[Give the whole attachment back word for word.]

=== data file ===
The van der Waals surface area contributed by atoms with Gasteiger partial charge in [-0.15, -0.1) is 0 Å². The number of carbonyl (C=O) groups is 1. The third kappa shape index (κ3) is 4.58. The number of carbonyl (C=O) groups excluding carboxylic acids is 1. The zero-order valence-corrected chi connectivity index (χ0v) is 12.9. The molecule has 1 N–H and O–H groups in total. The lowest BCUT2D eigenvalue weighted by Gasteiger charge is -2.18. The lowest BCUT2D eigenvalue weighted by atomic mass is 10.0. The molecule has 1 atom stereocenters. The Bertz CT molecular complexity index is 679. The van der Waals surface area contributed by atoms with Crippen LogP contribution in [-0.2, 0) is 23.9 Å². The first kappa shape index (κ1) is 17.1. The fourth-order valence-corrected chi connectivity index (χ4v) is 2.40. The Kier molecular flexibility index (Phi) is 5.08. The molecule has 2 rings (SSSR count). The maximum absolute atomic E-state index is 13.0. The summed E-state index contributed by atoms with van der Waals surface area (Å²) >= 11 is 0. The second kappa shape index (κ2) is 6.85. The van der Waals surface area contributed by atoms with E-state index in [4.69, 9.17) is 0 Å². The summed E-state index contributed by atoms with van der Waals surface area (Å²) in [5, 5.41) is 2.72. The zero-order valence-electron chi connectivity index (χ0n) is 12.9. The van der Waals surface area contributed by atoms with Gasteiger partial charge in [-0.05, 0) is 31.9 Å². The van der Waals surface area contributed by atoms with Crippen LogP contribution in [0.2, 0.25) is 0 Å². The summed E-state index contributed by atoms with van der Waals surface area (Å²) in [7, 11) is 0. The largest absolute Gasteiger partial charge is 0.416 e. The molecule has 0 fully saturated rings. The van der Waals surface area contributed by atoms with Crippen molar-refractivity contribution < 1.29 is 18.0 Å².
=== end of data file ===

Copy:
The van der Waals surface area contributed by atoms with Gasteiger partial charge in [-0.15, -0.1) is 0 Å². The number of carbonyl (C=O) groups is 1. The third kappa shape index (κ3) is 4.58. The number of carbonyl (C=O) groups excluding carboxylic acids is 1. The zero-order valence-corrected chi connectivity index (χ0v) is 12.9. The molecule has 1 N–H and O–H groups in total. The lowest BCUT2D eigenvalue weighted by Gasteiger charge is -2.18. The lowest BCUT2D eigenvalue weighted by atomic mass is 10.0. The molecule has 1 atom stereocenters. The Bertz CT molecular complexity index is 679. The van der Waals surface area contributed by atoms with Crippen LogP contribution in [-0.2, 0) is 23.9 Å². The first kappa shape index (κ1) is 17.1. The fourth-order valence-corrected chi connectivity index (χ4v) is 2.40. The Kier molecular flexibility index (Phi) is 5.08. The molecule has 2 rings (SSSR count). The maximum absolute atomic E-state index is 13.0. The summed E-state index contributed by atoms with van der Waals surface area (Å²) >= 11 is 0. The second kappa shape index (κ2) is 6.85. The van der Waals surface area contributed by atoms with E-state index in [4.69, 9.17) is 0 Å². The summed E-state index contributed by atoms with van der Waals surface area (Å²) in [5, 5.41) is 2.72. The zero-order valence-electron chi connectivity index (χ0n) is 12.9. The van der Waals surface area contributed by atoms with Gasteiger partial charge in [-0.05, 0) is 31.9 Å². The van der Waals surface area contributed by atoms with Crippen LogP contribution in [0.2, 0.25) is 0 Å². The summed E-state index contributed by atoms with van der Waals surface area (Å²) in [7, 11) is 0. The largest absolute Gasteiger partial charge is 0.416 e. The molecule has 0 fully saturated rings. The van der Waals surface area contributed by atoms with Crippen molar-refractivity contribution < 1.29 is 18.0 Å².